Wondering what a clearway is, what an urban clearway is or what a red route is? We have the answers
Some traffic signs are simple and straightforward to understand: a round sign with ’30’ clearly indicates the speed limit is 30mph, while it’s fairly self explanatory that a sign saying ‘Doncaster 10’ means it is 10 miles to Doncaster.
Not all road signs are so self evident, though, and one that is hard to determine the meaning of is the sign for a clearway. In fact, it goes deeper than that, as even if you do know that a blue, round sign with a red border and a red ‘X’ across is means ‘clearway’, you may not know what a clearway actually is.
What is a clearway?
In short, a clearway is a section or road where you are not allowed to stop your vehicle for any reason, unless in an emergency. The beginning of a clearway will be marked with the sign described and pictured above, while the end of a clearway will be indicated by the same sign, with the addition of the word ‘end’. Busy roads that would potentially be obstructed were people to park on them tend to be designated as clearways.
What is an urban clearway?
The urban clearway is the lesser known sibling of the clearway: whereas standard clearways operate on a permanent basis, urban clearways bar people from parking on them during peak hours – typically between 7 and 9:30am, and between 4 and 6 pm. You are allowed to stop on an urban clearway during its hours of operation – but only to drop off or pick up passengers – parking is not permitted during the peak times displayed on the sign.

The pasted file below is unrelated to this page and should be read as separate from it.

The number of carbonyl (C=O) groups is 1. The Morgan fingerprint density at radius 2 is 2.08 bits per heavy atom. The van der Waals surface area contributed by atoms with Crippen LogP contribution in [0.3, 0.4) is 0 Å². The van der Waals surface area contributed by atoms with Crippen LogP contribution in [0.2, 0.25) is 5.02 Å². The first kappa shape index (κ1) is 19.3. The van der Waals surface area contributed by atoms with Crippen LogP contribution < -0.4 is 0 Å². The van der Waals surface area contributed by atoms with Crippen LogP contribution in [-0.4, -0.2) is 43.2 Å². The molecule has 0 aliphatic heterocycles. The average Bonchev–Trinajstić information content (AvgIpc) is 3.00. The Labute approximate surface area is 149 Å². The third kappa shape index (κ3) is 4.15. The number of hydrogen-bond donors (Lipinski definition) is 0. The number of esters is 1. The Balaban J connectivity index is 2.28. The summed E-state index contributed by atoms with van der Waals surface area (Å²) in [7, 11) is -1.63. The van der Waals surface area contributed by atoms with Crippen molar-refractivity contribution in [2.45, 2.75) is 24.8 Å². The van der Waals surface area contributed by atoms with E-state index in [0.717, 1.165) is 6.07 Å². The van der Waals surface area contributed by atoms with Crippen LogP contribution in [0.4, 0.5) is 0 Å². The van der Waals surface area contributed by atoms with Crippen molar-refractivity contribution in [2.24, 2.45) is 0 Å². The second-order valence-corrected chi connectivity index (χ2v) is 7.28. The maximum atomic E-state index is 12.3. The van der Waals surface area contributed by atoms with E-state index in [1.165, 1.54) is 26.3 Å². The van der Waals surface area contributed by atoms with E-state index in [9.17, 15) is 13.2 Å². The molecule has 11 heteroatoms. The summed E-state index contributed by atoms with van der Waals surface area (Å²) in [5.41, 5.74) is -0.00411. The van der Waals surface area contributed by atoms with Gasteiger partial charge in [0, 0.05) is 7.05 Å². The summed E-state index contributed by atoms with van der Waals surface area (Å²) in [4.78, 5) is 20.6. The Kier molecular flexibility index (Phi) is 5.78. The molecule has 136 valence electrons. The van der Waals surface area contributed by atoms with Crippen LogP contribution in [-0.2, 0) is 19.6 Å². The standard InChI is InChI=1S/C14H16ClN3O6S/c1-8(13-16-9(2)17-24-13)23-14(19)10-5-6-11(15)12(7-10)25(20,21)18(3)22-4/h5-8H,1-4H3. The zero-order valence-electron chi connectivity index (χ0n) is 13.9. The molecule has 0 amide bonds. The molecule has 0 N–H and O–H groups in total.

What is a red route?
Red routes are essentially stricter urban clearways. They tend to be located on major urban roads in cities including London and Leeds, and are indicated by single or double red lines on the road. Double red lines mean the red route operates 24/7, while single red lines indicate there are certain hours where stopping is not permitted; those hours will be indicated on a sign, and you are allowed to stop on a single-red-line red route outside of those hours. Only taxis or people with disabilities who have Blue Badge parking permits can stop on red routes during their hours of operation.
Red routes tend to be rigorously enforced, attracting a £160 fine in London (reduced to £80 if paid within 14 days.)
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